This volume represents an advance in our understanding of how to represent and reason about organizational phenomena. Although organizational theorists have long grappled with the complexities of adaptive agents, ecological systems, and non-linear relations among the basic elements of organizational design, they have not, until recently, had the tools to grapple with these complex relationships. Recent advances in logic, symbolic programming, network analysis, and computer technology have made possible a series of tools that can be used to understand the complexities of organizational behavior. New computational techniques make it possible to develop and test more realistic models of organizational behavior. This volume offers examples of this new breed of models, and provides insight into how these advances and techniques can be used to extend our theoretical understanding of organizations.
Authored by leading researchers in the area of computational organization theory, the various chapters demonstrate the value of computational analysis for organizational theory and advance our understanding of the relationship between organizational design and performance. This book contains both theoretical and methodological contributions that enable organizational theorists to use computational and mathematical techniques to systematically address the complex relationships that underlie organizational life. It also presents new -- or sometimes, renewed -- approaches on how to conduct organizational research from multiple formal perspectives including: simulation, numerical analysis, symbolic logic, mathematical modeling, and graph theory.
Table of Contents
Contents: R.M. Cyert, Foreword. K.M. Carley, M.J. Prietula, Introduction: Computational Organization Theory. R.E. Levitt, G.P. Cohen, J.C. Kunz, C.I. Nass, T. Christiansen, Y. Jin, The "Virtual Design Team": Simulating How Organization Structure and Information Processing Tools Affect Team Performance. K. Crowston, Evolving Novel Organizational Forms. H. Verhagen, M. Masuch, TASCCS: A Synthesis of Double-AISS and Plural-Soar. K.M. Carley, M.J. Prietula, ACTS Theory: Extending the Model of Bounded Rationality. D. Krackhardt, Graph Theoretical Dimensions of Informal Organizations. Z. Lin, A Theoretical Evaluation of Measures of Organizational Design: Interrelationship and Performance Predictability. M. Verkama, R.P. Hämäläinen, H. Ehtamo, Modeling and Computational Analysis of Reactive Behavior in Organizations. H.H. Baligh, R.M. Burton, B. Obel, Validating an Expert System That Designs Organizations. T.K. Lant, Computer Simulations of Organizations as Experiential Learning Systems: Implications for Organization Theory. N.S. Glance, B.A. Huberman, Social Dilemmas and Fluid Organizations. D.K. Gode, S. Sunder, Human and Artificially Intelligent Traders in Computer Double Auctions. P. Shi, P.B. Luh, D.L. Kleinman, Team Coordination Under Individual and Team Goals. G.E.G. Beroggi, W.A. Wallace, A Decision Logic for Operational Risk Management.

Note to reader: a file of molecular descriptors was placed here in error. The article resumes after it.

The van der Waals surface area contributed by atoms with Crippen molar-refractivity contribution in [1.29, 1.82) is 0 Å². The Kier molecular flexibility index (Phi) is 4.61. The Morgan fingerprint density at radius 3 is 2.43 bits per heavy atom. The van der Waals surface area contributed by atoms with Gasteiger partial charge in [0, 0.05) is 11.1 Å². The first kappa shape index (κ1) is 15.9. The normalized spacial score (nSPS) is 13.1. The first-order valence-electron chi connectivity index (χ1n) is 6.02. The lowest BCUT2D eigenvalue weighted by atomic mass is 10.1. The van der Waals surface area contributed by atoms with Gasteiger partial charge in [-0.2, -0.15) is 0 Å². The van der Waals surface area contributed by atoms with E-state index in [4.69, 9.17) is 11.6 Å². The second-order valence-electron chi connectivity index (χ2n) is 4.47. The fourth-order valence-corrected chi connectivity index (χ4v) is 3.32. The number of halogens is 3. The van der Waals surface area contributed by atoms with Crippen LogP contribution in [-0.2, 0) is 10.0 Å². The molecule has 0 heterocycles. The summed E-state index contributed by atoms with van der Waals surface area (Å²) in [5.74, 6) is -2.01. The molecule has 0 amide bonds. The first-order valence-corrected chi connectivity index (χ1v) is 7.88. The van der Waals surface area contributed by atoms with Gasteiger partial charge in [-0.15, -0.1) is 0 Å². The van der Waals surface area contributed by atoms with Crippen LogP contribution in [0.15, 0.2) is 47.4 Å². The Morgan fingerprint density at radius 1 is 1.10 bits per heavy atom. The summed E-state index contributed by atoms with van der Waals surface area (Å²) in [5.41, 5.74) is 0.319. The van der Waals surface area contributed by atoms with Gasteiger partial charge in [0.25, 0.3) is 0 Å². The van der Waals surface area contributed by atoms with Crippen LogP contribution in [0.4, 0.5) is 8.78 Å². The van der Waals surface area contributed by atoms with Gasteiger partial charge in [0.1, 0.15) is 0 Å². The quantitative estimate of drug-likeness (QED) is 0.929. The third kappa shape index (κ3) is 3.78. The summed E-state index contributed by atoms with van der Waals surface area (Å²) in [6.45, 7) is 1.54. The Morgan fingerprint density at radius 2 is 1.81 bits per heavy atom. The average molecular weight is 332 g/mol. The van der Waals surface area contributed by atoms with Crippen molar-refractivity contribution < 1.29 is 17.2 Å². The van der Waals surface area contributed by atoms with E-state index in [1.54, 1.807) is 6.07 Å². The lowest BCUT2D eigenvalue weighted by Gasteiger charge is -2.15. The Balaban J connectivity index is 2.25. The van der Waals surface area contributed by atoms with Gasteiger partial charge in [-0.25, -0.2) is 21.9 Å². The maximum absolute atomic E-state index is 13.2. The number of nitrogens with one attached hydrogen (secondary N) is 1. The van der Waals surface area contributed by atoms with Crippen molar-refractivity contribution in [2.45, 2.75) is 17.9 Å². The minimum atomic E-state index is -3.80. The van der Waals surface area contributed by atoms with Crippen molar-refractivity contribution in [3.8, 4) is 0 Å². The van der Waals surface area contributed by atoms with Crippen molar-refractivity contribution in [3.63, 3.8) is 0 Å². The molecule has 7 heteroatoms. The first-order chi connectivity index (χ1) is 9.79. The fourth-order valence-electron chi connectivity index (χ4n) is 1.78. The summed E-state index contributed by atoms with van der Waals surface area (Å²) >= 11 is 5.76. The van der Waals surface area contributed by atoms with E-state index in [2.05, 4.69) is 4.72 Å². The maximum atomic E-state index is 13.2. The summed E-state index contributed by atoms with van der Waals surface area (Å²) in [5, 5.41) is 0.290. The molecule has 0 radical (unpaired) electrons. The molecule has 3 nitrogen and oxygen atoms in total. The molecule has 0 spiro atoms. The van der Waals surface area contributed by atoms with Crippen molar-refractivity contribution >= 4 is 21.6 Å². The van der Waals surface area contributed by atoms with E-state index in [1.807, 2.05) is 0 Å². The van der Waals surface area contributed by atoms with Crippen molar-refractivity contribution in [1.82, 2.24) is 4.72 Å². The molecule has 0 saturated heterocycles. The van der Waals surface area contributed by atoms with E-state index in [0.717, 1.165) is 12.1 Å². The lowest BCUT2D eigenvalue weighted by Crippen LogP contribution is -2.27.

"This is a useful contribution. The models are interesting and suggestive of promising further work."
—Canadian Artificial Intelligence
"Professors Carley and Prietula have done the field of organization theory a great service by putting this selection of chapters together....an excellent summary of the computational approach....In the new approaches represented in this book, the incentive for the simulations comes to a much greater extent from artificial intelligence and its derivative, expert systems....more than a series of chapters on organizational design. A wide range of topics in organizational theory is considered."
—Richard M. Cyert
Carnegie Mellon University, from the Foreword